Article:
Finding sanctuary in photographing nature during lockdown

Finding sanctuary in photographing nature during lockdown

Cuban tody

Cutting short our holiday to Cuba as Covid-19 took off, it was an eerie feeling transferring through an emptying Paris Charles de Gaulle airport in the middle of the day with the shutters down on duty free. I wasn’t sure what to expect when we got home but, while life felt uncertain, I knew my wildlife – my haven – would still be there. The countryside around Burley-in-Wharfedale, my home, has become my daily sanctuary, now more than ever.

One stick, five gates. Living in a village, we have the luxury of the countryside on our doorstep, but with it, comes the challenge of multiple gates, now being handled by multiple people. A carefully chosen single-outing stick is doing the trick nicely for every type of opening.

Is this the new normal? A walker uses a stick to open a gate in Wharfedale, West Yorkshire.

Is this the new normal? A walker uses a stick to open a gate in Wharfedale, West Yorkshire.

Is this the new normal? A walker uses a stick to open a gate in Wharfedale, West Yorkshire.

Is this the new normal? A walker uses a stick to open a gate in Wharfedale, West Yorkshire.

Walking much closer to home and for less time, I’ve been worried that I wouldn’t be able to find my moment with nature anymore, but something always turns up. Here a tawny mining bee fell out of a tree in front of my lens 300 metres from home.

A tawny mining bee

I’m finding moments arriving as if on cue, just when I need them the most. The last time I saw a brimstone butterfly was 2017, so imagine my delight at spotting this one glaring at me in the sunshine in front of a deep gorse dell.

A brimstone butterfly

A Peacock butterfly

A green hairstreak butterfly

An orange tip butterfly

A well camouflaged green hairstreak butterfly

Normally I just enjoy happening on butterflies as the season warms up, but this year I’ve taken utmost pleasure from looking out for which one is due to emerge next – from the hibernating overwintering adults to the first to emerge fresh from their pupae. The green hairstreak is a local favourite of mine – surprisingly easy to miss!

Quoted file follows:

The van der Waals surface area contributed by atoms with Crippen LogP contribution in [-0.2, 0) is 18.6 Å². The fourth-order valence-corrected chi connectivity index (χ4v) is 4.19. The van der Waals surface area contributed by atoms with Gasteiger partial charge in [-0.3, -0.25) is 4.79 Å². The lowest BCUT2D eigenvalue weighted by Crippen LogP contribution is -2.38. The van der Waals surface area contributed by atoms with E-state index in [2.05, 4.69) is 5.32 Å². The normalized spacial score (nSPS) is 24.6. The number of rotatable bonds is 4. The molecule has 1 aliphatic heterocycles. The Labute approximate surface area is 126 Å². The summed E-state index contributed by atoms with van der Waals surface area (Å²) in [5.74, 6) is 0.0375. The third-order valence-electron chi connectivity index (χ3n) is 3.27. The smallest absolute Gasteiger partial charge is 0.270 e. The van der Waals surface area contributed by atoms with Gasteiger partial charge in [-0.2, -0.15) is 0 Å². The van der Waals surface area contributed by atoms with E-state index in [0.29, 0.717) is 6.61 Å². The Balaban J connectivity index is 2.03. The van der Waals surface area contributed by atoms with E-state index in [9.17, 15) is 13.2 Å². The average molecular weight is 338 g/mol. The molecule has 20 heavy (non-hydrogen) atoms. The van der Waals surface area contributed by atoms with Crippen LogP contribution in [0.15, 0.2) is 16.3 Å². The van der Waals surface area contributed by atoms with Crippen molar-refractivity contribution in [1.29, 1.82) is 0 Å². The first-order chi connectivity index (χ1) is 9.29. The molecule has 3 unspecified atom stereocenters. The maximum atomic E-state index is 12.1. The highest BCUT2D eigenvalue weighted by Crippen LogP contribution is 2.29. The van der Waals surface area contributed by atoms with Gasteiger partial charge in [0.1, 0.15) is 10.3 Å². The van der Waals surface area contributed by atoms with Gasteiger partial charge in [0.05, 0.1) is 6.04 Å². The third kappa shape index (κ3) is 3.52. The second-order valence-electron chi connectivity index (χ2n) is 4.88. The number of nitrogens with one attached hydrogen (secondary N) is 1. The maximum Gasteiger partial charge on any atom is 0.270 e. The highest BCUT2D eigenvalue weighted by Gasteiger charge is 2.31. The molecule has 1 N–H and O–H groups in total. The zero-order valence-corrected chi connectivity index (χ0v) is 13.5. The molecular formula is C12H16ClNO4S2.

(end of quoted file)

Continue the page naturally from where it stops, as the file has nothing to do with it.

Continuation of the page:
A chiffchaff

Even this elusive chiffchaff seemed willing to be on film. Perhaps having recently arrived and being hungry, this one was less cautious about being captured as it picked off tiny bugs from budding trees.

Crouching toad, hidden dog: 'During the coronavirus lockdown, connections with wildlife are proving to be my solace.'

I call this one “crouching toad, hidden dog”. Our dog can’t walk as far as she used to, but I managed to time one of my few walks up onto the moors since lockdown perfectly for the day the toads got active. Perhaps the out-take should have been my record as one clambered onto my glasses when I took a moment to read the settings on my camera.

A bumble bee

It seemed trivial to be photographing a bee on the day after it was announced that Boris Johnson was in hospital with coronavirus, but I’ve concluded that everyone has to hang on to their sanity in their own way.

A red kite

In Yorkshire we can’t have been luckier with the weather recently. We’ve had the luxury of days on end of blue skies and the birds have been making the most of it too.

A long-tailed tit

A goldcrest

A female blackbird

A blue tit

A wren

A male blackbird

It’s been the colours and the shapes of nature as well as the expressions of wildlife that have given me a daily smile in these uncertain times. In particular, I’m finding the spring colours of lemons and limes giving me a real boost. This willow warbler taken through gorse is my recent favourite. Wildlife has always been and will continue to be my sanctuary.

A willow warbler

Over time, I’ve found a few local nooks and crannies to keep an eye on at different times of the year. This is one of them in a beautiful woodland back garden I walk past. This kestrel seemed to be owning the space here, but in the last few days the jackdaws have moved in and the kestrel has reluctantly moved two metres upstairs into another box. They live with physical distancing as the norm. It works. I’ll hold onto that thought.

A female kestrel

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